Sunday, February 24, 2008

A Lesson in Performing

I just returned from a week long cruise to the Caribbean with my wife late last night.

Last week was our 15th wedding anniversary, so I thought taking her on a vacation away from the day to day home routine would be a great gift. We left the kids at grandma's and we had a wonderful time. Perfect weather all week.

I also realize that people from all around the world who were on the cruise know the hilarious and always uproarious laughter producing line I hear at least once a week, "How's the weather up there?" (Please. Stop. My side. The pain).

The cruise ship has a large theater and there is some sort of stage show every evening. Friday night was the final show of the week and the closing act was a comedy magician by the name of Chad Chesmark.

Chad Chesmark

It was the first time I'd ever seen his show. And, I'd never heard of him before this past week.

OK, why am I writing about a magician in a ventriloquism blog?

To make a point. Good comedy entertainment DONE RIGHT in any field (ventriloquism, magic, standup, whatever) is critical to being a performer that is in demand.

Let me mention right up front the most important feature of Chad's show.


It was obvious that Chad has worked very long and hard at learning how to be funny first.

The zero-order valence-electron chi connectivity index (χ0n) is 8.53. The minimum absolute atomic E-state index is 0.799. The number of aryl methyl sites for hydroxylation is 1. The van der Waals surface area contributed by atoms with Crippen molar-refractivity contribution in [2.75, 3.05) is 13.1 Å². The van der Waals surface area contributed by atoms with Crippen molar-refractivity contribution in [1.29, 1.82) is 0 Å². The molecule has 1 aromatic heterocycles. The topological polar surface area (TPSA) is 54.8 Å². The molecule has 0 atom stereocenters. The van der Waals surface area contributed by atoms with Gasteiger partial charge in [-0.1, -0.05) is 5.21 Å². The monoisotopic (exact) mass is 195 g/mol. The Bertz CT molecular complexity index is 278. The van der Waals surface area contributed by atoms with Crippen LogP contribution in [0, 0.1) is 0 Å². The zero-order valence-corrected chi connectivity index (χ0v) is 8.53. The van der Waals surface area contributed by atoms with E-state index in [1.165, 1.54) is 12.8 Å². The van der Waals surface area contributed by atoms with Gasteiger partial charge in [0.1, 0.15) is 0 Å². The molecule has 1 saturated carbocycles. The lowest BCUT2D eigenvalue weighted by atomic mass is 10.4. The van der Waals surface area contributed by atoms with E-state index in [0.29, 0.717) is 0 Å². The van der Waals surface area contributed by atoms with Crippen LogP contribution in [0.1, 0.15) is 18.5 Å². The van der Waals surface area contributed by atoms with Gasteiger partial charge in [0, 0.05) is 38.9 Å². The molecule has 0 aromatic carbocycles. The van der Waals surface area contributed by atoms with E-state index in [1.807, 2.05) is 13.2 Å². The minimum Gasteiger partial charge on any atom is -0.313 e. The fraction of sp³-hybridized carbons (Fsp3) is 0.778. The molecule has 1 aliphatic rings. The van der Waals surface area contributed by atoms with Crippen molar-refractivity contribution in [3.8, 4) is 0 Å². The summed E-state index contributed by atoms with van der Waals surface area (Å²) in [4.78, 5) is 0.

His tricks were good. But he did not do any super fancy sleight of hand tricks or amazing stage illusions. He did some tricks that I know how to perform. But, Chad WAS ORIGINAL with the presentation of his tricks. And, HE WAS FUNNY.

He looked, dressed and acted like a pro from the minute he walked out onto the stage. He had the audience laughing 10 seconds into the show.

He looked at the audience and moved around with a lot of energy and exuded a lot of personality from the stage. He did not stare down at his shoes and speak in a timid voice.

He smiled a lot and looked as if he was having a great time - even though I'm sure he does this same show night after night.

HE WAS FUNNY. HE WAS ORIGINAL, even without elaborate tricks.

As he was going from one trick to the next, he had very FUNNY, conversational patter that made the tricks seamlessly flow one into the other.

He just didn't do one trick, say thanks, do another trick, say thanks, do another so many "performers" do.

He had a logical connection using humor and being FUNNY going from trick to trick.

His act was very well rehearsed and fine tuned so that all of his routine was very strong.

I love good comedy, whether it be magic, ventriloquism, whatever. However, I more often than not see shows where the performer has not perfected (nor tried to perfect) the things that Chad has worked on and does so well.

During Chad's show I was laughing out loud, which I rarely do unless the comedy and performance are really top notch.

Are you funny, original and present yourself on stage as a comfortable, professional performer? How often do you practice? Be honest if you really want to get better.

Or, are you like the majority that practices very little and just strings a bunch of unrelated jokes together?

I'm sure Chad received a lot of compliments after the show from the audience (myself included), and he will be asked back to perform again by Royal Caribbean.

Will you be asked back to perform again for the group you next perform for? Or will folks politely say "nice job" and walk away as you think to yourself "Man, I killed tonight."

Think about it.